CITES and UNESCO conventions


Sale of endangered animal and plant species – CITES and CITES complies with all current rules for sale of endangered animal and plant species. The appropriate national authorities establish the framework within which taxidermy animals, trophies and skins may be traded at auction in the respective country. In all auction sale at we always follow all the guidelines from the national authorities who administer the CITES convention in the country, where the auction house is located. This means that we follow the national authorities' regulations and decisions right down to the specific object. This ensures compliance with all international legislation in the area based on CITES’ ethical stance. We have fully established procedures designed to ensure that at any time we are in compliance with CITES. In addition to all our specialists having direct access to the convention’s text, all our specialists receive continuous training, and we consult relevant professionals and authorities. Furthermore, we keep an internal list called the ’Watch-Out List’, which is updated on a daily basis with information that our specialists should be especially aware of in relation to consignment.

In general about CITES
CITES is an international treaty that came into force 1 July 1975. The agreement is also known as the Washington Convention after the city where, in 1973, it was adopted by a number of different countries. The convention, however, is best known as CITES, the abbreviation of the Convention on International Trade in Endangered Species of Wild Fauna and Flora. In Denmark the convention has been in force since 24 October 1977, in Sweden since 1 July 1975, in Norway since 25 October 1976, in Germany since 20 June 1976, and in Belgium since 1 January 1984. CITES has been adopted in 181 countries around the world.

The convention controls the trade (over national borders) of wild animals and plants. This takes place through monitoring and regulating international trade. The aim is to permit only sustainable trade – i.e. no more is removed from the populations of wild animals and plants than these populations can bear. In practice, this means that special permission is required or that in some cases it is completely prohibited to trade in certain animals and plants – living or non-living, including products produced from their skins, feathers, teeth/tusks, etc. CITES covers around 5,000 animal species and approx. 28,000 plant species. The species, depending on how endangered they are, are listed in Appendix I, II or III. Almost 1,000 of them are so threatened that trade is completely prohibited (Appendix I). For the others special permits for import or export are required (Appendix II and III). The permit is known as a CITES certificate, which is applied for from the local authorities.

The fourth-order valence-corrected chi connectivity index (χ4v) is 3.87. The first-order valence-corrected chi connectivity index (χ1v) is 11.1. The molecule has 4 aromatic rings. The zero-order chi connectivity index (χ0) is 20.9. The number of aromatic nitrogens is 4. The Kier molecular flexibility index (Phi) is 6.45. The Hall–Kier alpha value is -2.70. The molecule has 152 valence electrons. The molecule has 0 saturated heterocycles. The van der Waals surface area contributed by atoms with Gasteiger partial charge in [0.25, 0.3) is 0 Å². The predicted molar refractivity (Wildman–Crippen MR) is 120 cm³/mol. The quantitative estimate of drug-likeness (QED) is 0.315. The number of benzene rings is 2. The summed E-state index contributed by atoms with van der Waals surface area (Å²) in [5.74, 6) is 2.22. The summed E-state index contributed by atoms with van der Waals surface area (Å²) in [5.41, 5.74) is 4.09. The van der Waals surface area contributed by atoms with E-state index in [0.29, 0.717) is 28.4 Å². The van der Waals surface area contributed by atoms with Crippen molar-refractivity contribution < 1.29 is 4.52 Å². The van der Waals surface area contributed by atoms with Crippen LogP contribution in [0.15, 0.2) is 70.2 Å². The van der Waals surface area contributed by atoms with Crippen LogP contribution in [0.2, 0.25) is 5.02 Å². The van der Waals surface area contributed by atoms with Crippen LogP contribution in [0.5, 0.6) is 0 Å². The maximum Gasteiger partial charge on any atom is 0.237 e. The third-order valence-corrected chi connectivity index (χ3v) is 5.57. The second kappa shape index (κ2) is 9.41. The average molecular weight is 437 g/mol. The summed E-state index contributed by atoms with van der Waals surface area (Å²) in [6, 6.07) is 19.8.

CITES in Denmark – The Environmental Protection Agency
CITES in Sweden – The Swedish Board of Agriculture
CITES in Norway – The Norwegian Environment Agency
CITES in Germany – The German Federal Agency for Nature Conservation
CITES in Belgium – The Belgian CITES Unit under FSP Health

Specific to ivory
Items with ivory, processed before 1947, can freely be sold at auction. If the items with ivory have been processed after 1947, a CITES certificate is required before they can be traded.

At, we principally and for ethical reasons do not sell whole elephant tusks, even if they are accompanied by CITES certificates. Here we support experts in the field, who advocate that the sale of whole tusks (even those with CITES certificates) indirectly helps maintain the illegal market. This concerns a vulnerable animal species, where you are trying to limit hunting by means of control and certification. Illegal hunting continues nevertheless, which is why we do not wish to sell these items.

Sale of objects of cultural significance – UNESCO Convention

Introduction to the UNESCO Convention
The World Heritage Convention is an international treaty for the protection of cultural and/or natural heritage of outstanding universal value, what is termed ‘World Heritage’ adopted in 1972 by UNESCO. Items covered by the convention can be artefacts from archaeological excavations, parts of artistic or historic monuments, coins, inscriptions or engraved seals, or rare manuscripts, books, or objects of ethnological interest. and the UNESCO Convention, as Scandinavia’ biggest auction house, is conscious that we as a company have a responsibility to be at the forefront of protecting our cultural heritage. Beyond what is prescribed in the convention, we at times choose not to accept consignment of cultural objects that due to ethical or moral considerations we do not wish to sell at our auctions. It is illegal to import (and offer for onward sale) cultural items that have been illegally exported from other countries. Where the legality is in doubt, we always refuse to accept the items at our auctions. Where is presented with a cultural object where there can be doubt about whether the item has been exported legally or where origin cannot be determined with reasonable certainty, or where we have been directly informed that the item comes e.g. directly from a war zone, we refuse sale of the item.